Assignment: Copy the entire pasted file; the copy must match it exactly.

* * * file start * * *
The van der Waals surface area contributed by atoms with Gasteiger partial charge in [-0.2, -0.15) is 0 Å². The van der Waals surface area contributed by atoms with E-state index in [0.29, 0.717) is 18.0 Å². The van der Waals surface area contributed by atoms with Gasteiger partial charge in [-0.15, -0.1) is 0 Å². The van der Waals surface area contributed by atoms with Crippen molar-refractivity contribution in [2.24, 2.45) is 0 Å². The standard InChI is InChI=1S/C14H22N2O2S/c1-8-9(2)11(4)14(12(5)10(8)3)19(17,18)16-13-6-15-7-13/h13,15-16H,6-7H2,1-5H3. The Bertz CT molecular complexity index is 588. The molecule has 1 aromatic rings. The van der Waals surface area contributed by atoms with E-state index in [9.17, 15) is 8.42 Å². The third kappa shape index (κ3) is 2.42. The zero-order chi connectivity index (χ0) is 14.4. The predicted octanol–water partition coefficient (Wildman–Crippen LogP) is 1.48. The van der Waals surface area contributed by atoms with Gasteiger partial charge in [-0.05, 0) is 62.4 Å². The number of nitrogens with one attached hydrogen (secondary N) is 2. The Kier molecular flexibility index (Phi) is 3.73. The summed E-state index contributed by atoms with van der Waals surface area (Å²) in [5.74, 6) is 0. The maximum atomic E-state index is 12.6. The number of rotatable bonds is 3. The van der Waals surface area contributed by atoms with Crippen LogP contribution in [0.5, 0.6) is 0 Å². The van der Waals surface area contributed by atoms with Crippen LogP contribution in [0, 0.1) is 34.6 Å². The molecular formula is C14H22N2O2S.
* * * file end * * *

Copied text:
The van der Waals surface area contributed by atoms with Gasteiger partial charge in [-0.2, -0.15) is 0 Å². The van der Waals surface area contributed by atoms with E-state index in [0.29, 0.717) is 18.0 Å². The van der Waals surface area contributed by atoms with Gasteiger partial charge in [-0.15, -0.1) is 0 Å². The van der Waals surface area contributed by atoms with Crippen molar-refractivity contribution in [2.24, 2.45) is 0 Å². The standard InChI is InChI=1S/C14H22N2O2S/c1-8-9(2)11(4)14(12(5)10(8)3)19(17,18)16-13-6-15-7-13/h13,15-16H,6-7H2,1-5H3. The Bertz CT molecular complexity index is 588. The molecule has 1 aromatic rings. The van der Waals surface area contributed by atoms with E-state index in [9.17, 15) is 8.42 Å². The third kappa shape index (κ3) is 2.42. The zero-order chi connectivity index (χ0) is 14.4. The predicted octanol–water partition coefficient (Wildman–Crippen LogP) is 1.48. The van der Waals surface area contributed by atoms with Gasteiger partial charge in [-0.05, 0) is 62.4 Å². The number of nitrogens with one attached hydrogen (secondary N) is 2. The Kier molecular flexibility index (Phi) is 3.73. The summed E-state index contributed by atoms with van der Waals surface area (Å²) in [5.74, 6) is 0. The maximum atomic E-state index is 12.6. The number of rotatable bonds is 3. The van der Waals surface area contributed by atoms with Crippen LogP contribution in [0.5, 0.6) is 0 Å². The van der Waals surface area contributed by atoms with Crippen LogP contribution in [0, 0.1) is 34.6 Å². The molecular formula is C14H22N2O2S.